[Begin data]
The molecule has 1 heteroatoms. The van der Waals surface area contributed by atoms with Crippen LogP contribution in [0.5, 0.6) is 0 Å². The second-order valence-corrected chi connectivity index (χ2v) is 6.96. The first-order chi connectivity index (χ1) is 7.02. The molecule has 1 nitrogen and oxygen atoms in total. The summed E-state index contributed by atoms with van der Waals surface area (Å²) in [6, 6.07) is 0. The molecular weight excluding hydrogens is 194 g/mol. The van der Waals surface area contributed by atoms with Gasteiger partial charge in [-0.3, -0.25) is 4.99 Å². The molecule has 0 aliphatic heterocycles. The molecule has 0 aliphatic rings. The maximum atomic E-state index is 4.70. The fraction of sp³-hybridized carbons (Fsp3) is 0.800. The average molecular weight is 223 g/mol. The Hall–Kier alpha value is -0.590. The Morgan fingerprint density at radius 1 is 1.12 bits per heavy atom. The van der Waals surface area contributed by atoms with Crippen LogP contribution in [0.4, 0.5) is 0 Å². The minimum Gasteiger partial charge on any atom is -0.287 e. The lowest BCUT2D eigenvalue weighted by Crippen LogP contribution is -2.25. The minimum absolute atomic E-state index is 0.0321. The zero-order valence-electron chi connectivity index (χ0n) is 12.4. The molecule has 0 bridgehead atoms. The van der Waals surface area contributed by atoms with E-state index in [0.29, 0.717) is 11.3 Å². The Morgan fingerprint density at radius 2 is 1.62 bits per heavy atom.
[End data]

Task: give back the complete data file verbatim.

The molecule has 1 heteroatoms. The van der Waals surface area contributed by atoms with Crippen LogP contribution in [0.5, 0.6) is 0 Å². The second-order valence-corrected chi connectivity index (χ2v) is 6.96. The first-order chi connectivity index (χ1) is 7.02. The molecule has 1 nitrogen and oxygen atoms in total. The summed E-state index contributed by atoms with van der Waals surface area (Å²) in [6, 6.07) is 0. The molecular weight excluding hydrogens is 194 g/mol. The van der Waals surface area contributed by atoms with Gasteiger partial charge in [-0.3, -0.25) is 4.99 Å². The molecule has 0 aliphatic heterocycles. The molecule has 0 aliphatic rings. The maximum atomic E-state index is 4.70. The fraction of sp³-hybridized carbons (Fsp3) is 0.800. The average molecular weight is 223 g/mol. The Hall–Kier alpha value is -0.590. The Morgan fingerprint density at radius 1 is 1.12 bits per heavy atom. The van der Waals surface area contributed by atoms with Crippen LogP contribution in [0.4, 0.5) is 0 Å². The minimum Gasteiger partial charge on any atom is -0.287 e. The lowest BCUT2D eigenvalue weighted by Crippen LogP contribution is -2.25. The minimum absolute atomic E-state index is 0.0321. The zero-order valence-electron chi connectivity index (χ0n) is 12.4. The molecule has 0 bridgehead atoms. The van der Waals surface area contributed by atoms with E-state index in [0.29, 0.717) is 11.3 Å². The Morgan fingerprint density at radius 2 is 1.62 bits per heavy atom.